A recent Harris Poll (#80, 10/31/2006) indicates that while almost 95% of Americans have at least a suspicion that God exists, 58% are “absolutely certain that there is a God”, while a lowly 6% are “absolutely certain that there is no God”.  Furthermore, the poll shows that older people are more likely to be certain of the existence of God, intimating that the more experienced one gets in life, the more one comes to realize that God is real. 

Another interesting thing about this poll is how it has been reported.  When I searched for this poll on Google, the entire first page of hits were reporting this story with a headline like “42% of Americans not ‘absolutely certain’ that God exists.”  The reason I looked up the poll is that I wondered how the other 58% broke down.  It turns out that they are a monolith, “absolutely certain” in the existence of God.  I think that is a much more interesting statistic, as it is staggering to see that well over half of US adults (the majority percentage of this poll) is absolutely certain of God — but most commentaries on this poll seem more interested in a statistic cobbled together from the dregs of the plurality.  The criterion by which you get the statistic 42% of Americans not “absolutely certain there is no God” is to take one segment of the polling populace, in this case the 58% who are “absolutely certain that there is a God” and negate it to find the one thing that everyone else has in common:  they are not the 58%.  Imagine the headline if you did the opposite!  It might look like this:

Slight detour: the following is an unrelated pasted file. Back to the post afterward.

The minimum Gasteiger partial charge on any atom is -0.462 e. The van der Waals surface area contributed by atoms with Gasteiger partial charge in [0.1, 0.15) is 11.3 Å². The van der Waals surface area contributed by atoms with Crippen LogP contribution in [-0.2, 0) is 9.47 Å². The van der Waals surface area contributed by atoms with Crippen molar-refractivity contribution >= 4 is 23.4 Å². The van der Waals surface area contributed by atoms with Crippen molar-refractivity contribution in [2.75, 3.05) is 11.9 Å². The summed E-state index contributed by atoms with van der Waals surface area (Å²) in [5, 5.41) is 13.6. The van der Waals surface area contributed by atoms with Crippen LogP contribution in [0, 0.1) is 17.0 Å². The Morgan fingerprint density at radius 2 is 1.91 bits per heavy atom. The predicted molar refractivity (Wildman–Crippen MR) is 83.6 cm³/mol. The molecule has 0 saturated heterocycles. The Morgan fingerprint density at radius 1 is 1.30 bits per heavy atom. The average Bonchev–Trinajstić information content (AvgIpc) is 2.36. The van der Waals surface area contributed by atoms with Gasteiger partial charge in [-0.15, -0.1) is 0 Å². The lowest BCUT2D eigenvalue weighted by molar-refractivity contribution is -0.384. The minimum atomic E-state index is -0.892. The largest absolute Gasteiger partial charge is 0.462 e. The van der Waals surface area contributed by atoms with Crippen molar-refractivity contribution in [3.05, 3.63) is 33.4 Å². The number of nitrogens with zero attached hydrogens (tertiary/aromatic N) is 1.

Almost 95% of Americans not “absolutely certain” that there is no God.

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